more on the methotrexate shortage (and a short rant)

Methotrexate Teva 100mg_ml 1x50ml -pakning

Methotrexate Teva 100mg_ml 1x50ml -pakning (Photo credit: Haukeland universitetssjukehus)

I stumbled across this article from the Grey Lady via Rheumatoid Arthritis Guy on the critical need for more methotrexate. The article says, in part:

“This is dire,” said Valerie Jensen, associate director of the Food and Drug Administration’s drug shortages program. “Supplies are just not meeting demand.”

The drug is methotrexate, and the cancer it treats is known as acute lymphoblastic leukemia, or A.L.L., which most often strikes children ages 2 to 5. It is an unusually virulent cancer of white blood cells that are overproduced in bone marrow and invade other parts of the body.

The cancer commonly spreads to the lining of the spine and brain, and oncologists prevent this by injecting large quantities of preservative-free methotrexate directly into the spinal fluid. The preservative can cause paralysis when injected into the spinal column, so cannot be used for this disease. Methotrexate is also used to treat rheumatoid arthritis.

Ben Venue Laboratories was one of the nation’s largest suppliers of injectable preservative-free methotrexate, but the company voluntarily suspended operations at its plant in Bedford, Ohio, in November because of “significant manufacturing and quality concerns,” the company announced.

Since then, supplies of methotrexate have gradually dwindled to the point where oncologists now say they are fearful that shortfalls may occur at many hospitals within two weeks.

I’m not really sure what’s going on with the manufacturing of MTX. According to the FDA, several companies that make the injection form of the drug simply decided to stop making vials of certain sizes. I don’t know why and haven’t been to be able to find much information about it. I’m generally not a conspiracy theorist and tend to (want to) believe people will do the right thing, but there doesn’t seem to be much reason for creating a shortage of a drug that treats childhood cancer—and several autoimmune diseases.

Which brings me to my short rant. Just a post script for the N.Y. Times: Many of us are on methotrexate, and we don’t all have rheumatoid arthritis. We have lupus and psoriatic arthritis and ankylosing spondylitis and so many other diseases. Maybe a better way to note that MTX doesn’t only treat cancer is to say that people with certain kinds of autoimmune conditions—like R.A.—also take the drug. Just saying.

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n.y. times take on psoriasis

Yvetta Fedorova / N.Y. Times

The N.Y. Times had an interesting article about psoriasis today.

The author, Jane Brody, hits the high (or low, depending on your perspective) points about having the disease: the shame and embarrassment that so often is an unwelcome side effect; the underlying immunological factors; that genetic and other factors contribute to psoriasis; the various comorbitities that can wreak even more havoc on a person’s life.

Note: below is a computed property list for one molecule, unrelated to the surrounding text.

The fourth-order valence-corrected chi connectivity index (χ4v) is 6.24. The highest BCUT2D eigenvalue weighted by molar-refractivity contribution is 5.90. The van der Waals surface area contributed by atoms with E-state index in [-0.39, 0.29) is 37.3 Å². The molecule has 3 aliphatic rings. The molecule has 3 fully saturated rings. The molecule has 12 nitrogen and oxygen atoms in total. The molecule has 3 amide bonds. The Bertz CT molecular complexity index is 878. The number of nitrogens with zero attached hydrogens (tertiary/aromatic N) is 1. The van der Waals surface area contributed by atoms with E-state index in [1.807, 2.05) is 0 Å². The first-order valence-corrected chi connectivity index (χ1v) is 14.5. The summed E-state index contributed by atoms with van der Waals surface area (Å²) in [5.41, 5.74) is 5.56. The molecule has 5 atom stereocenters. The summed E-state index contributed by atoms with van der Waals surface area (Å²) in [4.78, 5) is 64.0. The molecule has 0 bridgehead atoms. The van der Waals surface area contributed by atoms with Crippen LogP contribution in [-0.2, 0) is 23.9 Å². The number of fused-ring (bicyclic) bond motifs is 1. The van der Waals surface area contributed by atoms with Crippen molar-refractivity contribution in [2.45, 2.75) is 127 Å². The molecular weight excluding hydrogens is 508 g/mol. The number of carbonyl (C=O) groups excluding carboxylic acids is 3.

And she should know; her husband has psoriasis (well, she writes he had psoriasis—but we all know that even if it’s in remission, it’s never really gone).

Brody shares some good tips for psoriasis sufferers: don’t scratch the legions—no matter how intense the itch; be patient; moisturize, moisturize, moisturize; and, of course, seek treatment.

Overall, I thought it was a good piece, though I would have been interested in hearing from her husband, to hear more of how it has been for him in his own words. Maybe it’s just me, but I like hearing the stories of others with the disease; I like swapping war stories and treatment solutions, like finding out the crazy things doctors say to us that weren’t funny then but have to be funny now.

Most of all, I like it when people with the disease are allowed to speak for themselves, to be their own voices, instead of having healthy people speak for us. I wouldn’t go so far as to accuse the Grey Lady of ablism—I’m not so sure that’s what’s at work here—but it would be nice if one of the 7 million people with psoriasis would have been tapped to write something. (N.Y. Times, in case you’re wondering, I am always available to write a piece. Just saying.)

Regardless, it’s nice to have some pub—especially good pub like this—in a newspaper as widely read as the N.Y. Times. It can only help when good information is put out there; maybe next time readers will see someone with psoriasis and not edge away. I’d call that a victory.

new turkey(less) day plans

Thanksgiving Dinner, Falmouth, Maine, USA 2008

Image via Wikipedia

My vegetarian journey is going pretty well. Meat (of any kind: pork, beef, poultry, seafood; some people keep making me things with seafood in it because it’s not meat, apparently) is definitely one of my triggers; every time I accidentally eat some (there are animal products in tons of things I never would have thought of), I feel pretty terrible the next day.

Now, since the mister and I are going to my in-laws for (American) Thanksgiving, I’ve been trying to find some vegetarian options, so I would have mountains of mashed potatoes and cranberry sauce for dinner that night. Once again, the New York Times has pulled through for me. On their health blog, Well, they’ve created a new feature: Well’s Vegetarian Thanksgiving. Every day until Thanksgiving Day, they’re adding another vegetarian recipe perfect for the holiday. Right now, I’m loving the maple roasted Brussels sprouts, the Thanksgiving roasted root veggies and the skillet macaroni and cheese, and so many more.

So, now I’m psyched again for a tasty Thanksgiving, even if it’s not the traditional one I remember. Thanks, New York Times!